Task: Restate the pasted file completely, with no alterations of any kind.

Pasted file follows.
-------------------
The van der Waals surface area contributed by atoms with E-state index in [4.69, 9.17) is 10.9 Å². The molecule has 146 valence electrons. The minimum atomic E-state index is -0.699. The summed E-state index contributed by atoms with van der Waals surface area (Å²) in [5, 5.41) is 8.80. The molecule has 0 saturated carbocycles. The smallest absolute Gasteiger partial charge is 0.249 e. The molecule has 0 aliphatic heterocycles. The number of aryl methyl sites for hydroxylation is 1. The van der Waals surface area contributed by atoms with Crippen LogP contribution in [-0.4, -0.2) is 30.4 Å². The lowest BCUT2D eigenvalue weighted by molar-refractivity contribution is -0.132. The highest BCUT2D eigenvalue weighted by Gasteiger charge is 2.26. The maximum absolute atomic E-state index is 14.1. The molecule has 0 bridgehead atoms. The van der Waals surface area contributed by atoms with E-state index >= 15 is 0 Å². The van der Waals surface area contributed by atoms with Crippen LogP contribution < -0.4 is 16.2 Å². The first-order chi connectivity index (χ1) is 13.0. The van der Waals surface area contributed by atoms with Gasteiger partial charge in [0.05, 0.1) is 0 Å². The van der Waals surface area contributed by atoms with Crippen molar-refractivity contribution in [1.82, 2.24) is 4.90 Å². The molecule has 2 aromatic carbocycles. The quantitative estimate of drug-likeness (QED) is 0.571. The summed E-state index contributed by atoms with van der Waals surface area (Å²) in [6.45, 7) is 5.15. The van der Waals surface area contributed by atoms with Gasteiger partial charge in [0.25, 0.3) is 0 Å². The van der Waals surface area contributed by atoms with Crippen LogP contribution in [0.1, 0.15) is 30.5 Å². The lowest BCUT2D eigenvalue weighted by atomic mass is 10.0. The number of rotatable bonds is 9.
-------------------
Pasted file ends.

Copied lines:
The van der Waals surface area contributed by atoms with E-state index in [4.69, 9.17) is 10.9 Å². The molecule has 146 valence electrons. The minimum atomic E-state index is -0.699. The summed E-state index contributed by atoms with van der Waals surface area (Å²) in [5, 5.41) is 8.80. The molecule has 0 saturated carbocycles. The smallest absolute Gasteiger partial charge is 0.249 e. The molecule has 0 aliphatic heterocycles. The number of aryl methyl sites for hydroxylation is 1. The van der Waals surface area contributed by atoms with Crippen LogP contribution in [-0.4, -0.2) is 30.4 Å². The lowest BCUT2D eigenvalue weighted by molar-refractivity contribution is -0.132. The highest BCUT2D eigenvalue weighted by Gasteiger charge is 2.26. The maximum absolute atomic E-state index is 14.1. The molecule has 0 bridgehead atoms. The van der Waals surface area contributed by atoms with E-state index >= 15 is 0 Å². The van der Waals surface area contributed by atoms with Crippen LogP contribution < -0.4 is 16.2 Å². The first-order chi connectivity index (χ1) is 13.0. The van der Waals surface area contributed by atoms with Gasteiger partial charge in [0.05, 0.1) is 0 Å². The van der Waals surface area contributed by atoms with Crippen molar-refractivity contribution in [1.82, 2.24) is 4.90 Å². The molecule has 2 aromatic carbocycles. The quantitative estimate of drug-likeness (QED) is 0.571. The summed E-state index contributed by atoms with van der Waals surface area (Å²) in [6.45, 7) is 5.15. The van der Waals surface area contributed by atoms with Gasteiger partial charge in [0.25, 0.3) is 0 Å². The van der Waals surface area contributed by atoms with Crippen LogP contribution in [0.1, 0.15) is 30.5 Å². The lowest BCUT2D eigenvalue weighted by atomic mass is 10.0. The number of rotatable bonds is 9.